Albums

881 albums sorted by Date: from newest to oldest
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Symphonic Music - Released July 3, 2017 | San Francisco Symphony

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Symphonic Music - Released June 30, 2017 | San Francisco Symphony

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For the thirty-year-old Alban Berg, the Three Pieces for Orchestra mark the definite end – as definite as it ever got, anyway – of his apprenticeship to Arnold Schoenberg and his full emergence as an artistic personality in his own right. Though this work does owe a kind of debt to Schönberg’s Five Pieces for Orchestra, it does not sound at all like Schoenberg. One voice whose presence can be sensed is Mahler’s, who had died in May 1911, barely four years after completion of these Three Pieces. The prevalence of waltz and march gestures contributes to this, but there are also more specific homages such as a passage in the Praeludium that is very close to Mahler’s Ninth Symphony. No question, Berg is Mahler’s most direct heir, and the Three Pieces are Mahler’s Eleventh much more than Brahms’ First is Beethoven’s Tenth, whatever commentators may have said. Berg had first gone to Schoenberg in late 1904 and until 1910 he studied with him in a nourishing, trying, often exceedingly dependent relationship. In June 1913, Berg visited Schönberg in Berlin, and his stay there was troubled. From the beginning, Schönberg had been concerned about a shortwindedness in his obviously brilliant pupil’s work and had been anxious to get him started on something that involved symphonic development on a large scale. Within a couple of weeks of his argument with Schönberg, Berg began something big – the dramatic, fantastical Three Pieces for Orchestra, which he dedicated to Schönberg despite – or because of? – their differing views. Michael Tilson Thomas, aka. MTT, first conducted the San Francisco Symphony in 1974 and has been Music Director since 1995. His wide-ranging recording policy has put the SFS onto the world scene of the most admired orchestras. © SM/Qobuz

Symphonic Music - Released May 5, 2017 | Oehms Classics

Booklet Distinctions 5 Sterne Fono Forum Klassik
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Violin Concertos - Released April 21, 2017 | Orchid Classics

Hi-Res Booklet Distinctions 5 de Diapason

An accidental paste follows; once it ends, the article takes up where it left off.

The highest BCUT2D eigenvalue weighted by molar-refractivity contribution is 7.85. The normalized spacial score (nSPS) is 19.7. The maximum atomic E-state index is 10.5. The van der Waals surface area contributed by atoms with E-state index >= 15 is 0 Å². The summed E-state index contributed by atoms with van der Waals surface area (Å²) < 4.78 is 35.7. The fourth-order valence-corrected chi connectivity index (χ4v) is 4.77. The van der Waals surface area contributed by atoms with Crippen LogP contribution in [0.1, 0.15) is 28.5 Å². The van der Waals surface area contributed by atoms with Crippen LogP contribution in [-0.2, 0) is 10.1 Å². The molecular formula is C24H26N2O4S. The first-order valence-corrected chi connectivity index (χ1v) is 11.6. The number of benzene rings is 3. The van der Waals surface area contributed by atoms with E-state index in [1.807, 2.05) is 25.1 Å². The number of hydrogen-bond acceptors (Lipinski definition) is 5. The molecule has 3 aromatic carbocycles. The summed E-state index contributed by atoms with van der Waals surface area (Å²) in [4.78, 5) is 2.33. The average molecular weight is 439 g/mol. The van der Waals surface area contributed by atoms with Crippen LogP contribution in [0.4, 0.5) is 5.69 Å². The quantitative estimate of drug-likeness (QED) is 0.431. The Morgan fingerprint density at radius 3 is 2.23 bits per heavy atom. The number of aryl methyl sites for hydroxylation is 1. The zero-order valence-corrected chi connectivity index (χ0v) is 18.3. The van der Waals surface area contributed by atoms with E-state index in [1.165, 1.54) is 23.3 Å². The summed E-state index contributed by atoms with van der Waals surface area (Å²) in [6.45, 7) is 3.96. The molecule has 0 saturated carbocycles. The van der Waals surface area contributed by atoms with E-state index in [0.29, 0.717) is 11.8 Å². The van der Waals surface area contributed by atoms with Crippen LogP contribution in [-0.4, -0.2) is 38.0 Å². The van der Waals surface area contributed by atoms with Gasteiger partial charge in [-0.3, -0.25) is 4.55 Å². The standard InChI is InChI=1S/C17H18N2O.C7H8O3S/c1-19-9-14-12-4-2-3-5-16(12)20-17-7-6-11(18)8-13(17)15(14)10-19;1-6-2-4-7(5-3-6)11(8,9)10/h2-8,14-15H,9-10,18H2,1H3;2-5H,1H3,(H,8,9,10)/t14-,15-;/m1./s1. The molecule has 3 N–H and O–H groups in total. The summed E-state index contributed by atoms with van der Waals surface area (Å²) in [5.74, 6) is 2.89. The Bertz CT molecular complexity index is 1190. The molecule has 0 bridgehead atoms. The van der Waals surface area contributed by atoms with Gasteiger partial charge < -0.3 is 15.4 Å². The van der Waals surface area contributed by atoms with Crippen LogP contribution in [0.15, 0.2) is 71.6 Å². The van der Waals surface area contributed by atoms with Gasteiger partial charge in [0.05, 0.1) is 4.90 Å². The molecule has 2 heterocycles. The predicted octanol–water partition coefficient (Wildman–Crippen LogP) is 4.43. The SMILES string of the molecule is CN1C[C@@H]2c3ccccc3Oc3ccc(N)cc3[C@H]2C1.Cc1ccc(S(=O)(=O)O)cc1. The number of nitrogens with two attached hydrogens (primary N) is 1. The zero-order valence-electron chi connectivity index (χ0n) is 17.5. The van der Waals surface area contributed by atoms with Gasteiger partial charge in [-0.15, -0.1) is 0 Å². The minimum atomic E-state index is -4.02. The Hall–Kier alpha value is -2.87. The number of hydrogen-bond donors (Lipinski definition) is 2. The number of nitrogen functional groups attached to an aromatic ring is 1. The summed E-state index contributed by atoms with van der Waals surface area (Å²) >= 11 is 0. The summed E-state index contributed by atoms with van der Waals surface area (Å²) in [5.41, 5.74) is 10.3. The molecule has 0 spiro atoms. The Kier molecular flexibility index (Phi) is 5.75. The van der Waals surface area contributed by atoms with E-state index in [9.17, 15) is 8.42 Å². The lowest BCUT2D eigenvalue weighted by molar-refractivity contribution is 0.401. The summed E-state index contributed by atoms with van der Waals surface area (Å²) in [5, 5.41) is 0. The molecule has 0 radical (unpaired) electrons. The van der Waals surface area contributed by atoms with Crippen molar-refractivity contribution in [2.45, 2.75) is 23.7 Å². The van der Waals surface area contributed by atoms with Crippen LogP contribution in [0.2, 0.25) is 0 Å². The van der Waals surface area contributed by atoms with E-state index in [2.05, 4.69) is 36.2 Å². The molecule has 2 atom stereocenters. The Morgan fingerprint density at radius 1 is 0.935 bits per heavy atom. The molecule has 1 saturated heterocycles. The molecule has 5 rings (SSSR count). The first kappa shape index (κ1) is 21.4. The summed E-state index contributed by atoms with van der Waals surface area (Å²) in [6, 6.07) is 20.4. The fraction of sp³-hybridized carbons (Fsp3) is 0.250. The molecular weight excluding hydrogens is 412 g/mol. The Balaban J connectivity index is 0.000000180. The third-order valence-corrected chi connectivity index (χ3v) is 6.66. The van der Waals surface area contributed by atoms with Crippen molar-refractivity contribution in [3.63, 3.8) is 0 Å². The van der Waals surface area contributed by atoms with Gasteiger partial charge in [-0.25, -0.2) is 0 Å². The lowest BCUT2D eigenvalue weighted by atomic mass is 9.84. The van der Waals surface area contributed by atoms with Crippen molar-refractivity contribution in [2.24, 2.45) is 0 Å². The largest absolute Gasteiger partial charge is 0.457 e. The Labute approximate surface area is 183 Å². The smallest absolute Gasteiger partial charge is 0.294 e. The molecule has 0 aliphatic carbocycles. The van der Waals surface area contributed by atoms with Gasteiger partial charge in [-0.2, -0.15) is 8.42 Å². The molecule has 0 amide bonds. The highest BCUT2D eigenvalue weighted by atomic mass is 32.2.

Precisely the year John Adams was born, 1947, none else than Heifetz premiered Korngold’s Violin Concerto which star-violinist Ilya Gringolts plays on this Album, together with Adams’ own Concerto written 1993. Stylistically, these two works are polar opposites, but with a common emphasis on melody – and a common rejection of the ascendancy of atonality and serial techniques. John Adams is a composer who does not like to be pinned down. Being branded a minimalist has not suited him any better than did the confines of his training in the twelve-tone system while he was a student at Harvard. The term itself is a bit of a misnomer, and one might prefer the term “Pattern and Process” music, which highlights the tendency of these composers to set patterns in motion within dense, rhythmically complex textures, and then gradually morph these patterns over time. In the case of his Violin Concerto, the metamorphoses are so subtle that it is well-nigh impossible to trace any repetitive principle whatever, even though it is present. As for Korngold’s Violin Concerto, it might also be called “hypermelodic”. The composer himself noted that the concerto, “with its many melodic and lyric episodes, was contemplated rather for a Caruso of the violin than for a Paganini.” Written at a time in music history where atonality held nearly undisputed sway in musically sophisticated circles (Korngold’s music is emphatically tonal, if harmonically complex), the work was the first in what Korngold hoped would be his triumphant return to concert music, after a long and celebrated career as Hollywood’s preeminent film composer. The piece contains material in each of its three movements from several of Korngold’s film scores; but it would have been a pity indeed to waste such exquisite melodies to a mere movie, and self-recycling of good materials has been around for centuries, even Bach himself being a great self-recycler, an irrefutable role-modem. (c) SM/Qobuz